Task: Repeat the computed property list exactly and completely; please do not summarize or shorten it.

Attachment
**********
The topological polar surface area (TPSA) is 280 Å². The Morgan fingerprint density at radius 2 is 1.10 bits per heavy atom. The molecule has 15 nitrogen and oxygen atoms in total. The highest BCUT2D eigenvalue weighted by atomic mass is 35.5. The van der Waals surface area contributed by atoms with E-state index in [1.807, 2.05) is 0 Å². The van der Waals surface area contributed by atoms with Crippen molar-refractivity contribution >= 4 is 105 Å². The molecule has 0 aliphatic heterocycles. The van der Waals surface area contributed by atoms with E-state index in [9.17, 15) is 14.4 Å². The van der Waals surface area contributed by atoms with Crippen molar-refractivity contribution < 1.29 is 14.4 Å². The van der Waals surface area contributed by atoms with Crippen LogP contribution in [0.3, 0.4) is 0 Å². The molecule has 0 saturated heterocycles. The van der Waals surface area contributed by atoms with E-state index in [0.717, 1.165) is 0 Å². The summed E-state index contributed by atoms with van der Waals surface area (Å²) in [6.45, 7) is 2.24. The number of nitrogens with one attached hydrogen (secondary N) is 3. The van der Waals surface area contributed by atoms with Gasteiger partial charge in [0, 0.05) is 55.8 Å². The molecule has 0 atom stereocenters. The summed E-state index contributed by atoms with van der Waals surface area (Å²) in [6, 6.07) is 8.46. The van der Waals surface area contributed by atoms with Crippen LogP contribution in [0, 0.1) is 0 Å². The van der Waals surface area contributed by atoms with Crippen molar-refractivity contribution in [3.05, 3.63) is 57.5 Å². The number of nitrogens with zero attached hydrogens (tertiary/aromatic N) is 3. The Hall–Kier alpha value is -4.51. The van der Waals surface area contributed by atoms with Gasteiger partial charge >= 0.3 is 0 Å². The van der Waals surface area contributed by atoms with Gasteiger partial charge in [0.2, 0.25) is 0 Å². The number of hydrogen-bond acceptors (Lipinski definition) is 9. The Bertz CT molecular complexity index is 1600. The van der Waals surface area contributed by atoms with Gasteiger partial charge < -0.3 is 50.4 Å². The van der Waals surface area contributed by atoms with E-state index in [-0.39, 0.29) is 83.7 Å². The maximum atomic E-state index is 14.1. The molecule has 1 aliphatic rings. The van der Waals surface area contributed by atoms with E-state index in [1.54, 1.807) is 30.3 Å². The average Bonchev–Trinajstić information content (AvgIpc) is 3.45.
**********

The topological polar surface area (TPSA) is 280 Å². The Morgan fingerprint density at radius 2 is 1.10 bits per heavy atom. The molecule has 15 nitrogen and oxygen atoms in total. The highest BCUT2D eigenvalue weighted by atomic mass is 35.5. The van der Waals surface area contributed by atoms with E-state index in [1.807, 2.05) is 0 Å². The van der Waals surface area contributed by atoms with Crippen molar-refractivity contribution >= 4 is 105 Å². The molecule has 0 aliphatic heterocycles. The van der Waals surface area contributed by atoms with E-state index in [9.17, 15) is 14.4 Å². The van der Waals surface area contributed by atoms with Crippen molar-refractivity contribution < 1.29 is 14.4 Å². The van der Waals surface area contributed by atoms with Crippen LogP contribution in [0.3, 0.4) is 0 Å². The molecule has 0 saturated heterocycles. The van der Waals surface area contributed by atoms with E-state index in [0.717, 1.165) is 0 Å². The summed E-state index contributed by atoms with van der Waals surface area (Å²) in [6.45, 7) is 2.24. The number of nitrogens with one attached hydrogen (secondary N) is 3. The van der Waals surface area contributed by atoms with Gasteiger partial charge in [0, 0.05) is 55.8 Å². The molecule has 0 atom stereocenters. The summed E-state index contributed by atoms with van der Waals surface area (Å²) in [6, 6.07) is 8.46. The van der Waals surface area contributed by atoms with Crippen LogP contribution in [0, 0.1) is 0 Å². The van der Waals surface area contributed by atoms with Crippen molar-refractivity contribution in [3.05, 3.63) is 57.5 Å². The number of nitrogens with zero attached hydrogens (tertiary/aromatic N) is 3. The Hall–Kier alpha value is -4.51. The van der Waals surface area contributed by atoms with Gasteiger partial charge >= 0.3 is 0 Å². The van der Waals surface area contributed by atoms with Gasteiger partial charge in [0.2, 0.25) is 0 Å². The number of hydrogen-bond acceptors (Lipinski definition) is 9. The Bertz CT molecular complexity index is 1600. The van der Waals surface area contributed by atoms with Gasteiger partial charge < -0.3 is 50.4 Å². The van der Waals surface area contributed by atoms with E-state index in [-0.39, 0.29) is 83.7 Å². The maximum atomic E-state index is 14.1. The molecule has 1 aliphatic rings. The van der Waals surface area contributed by atoms with E-state index in [1.54, 1.807) is 30.3 Å². The average Bonchev–Trinajstić information content (AvgIpc) is 3.45.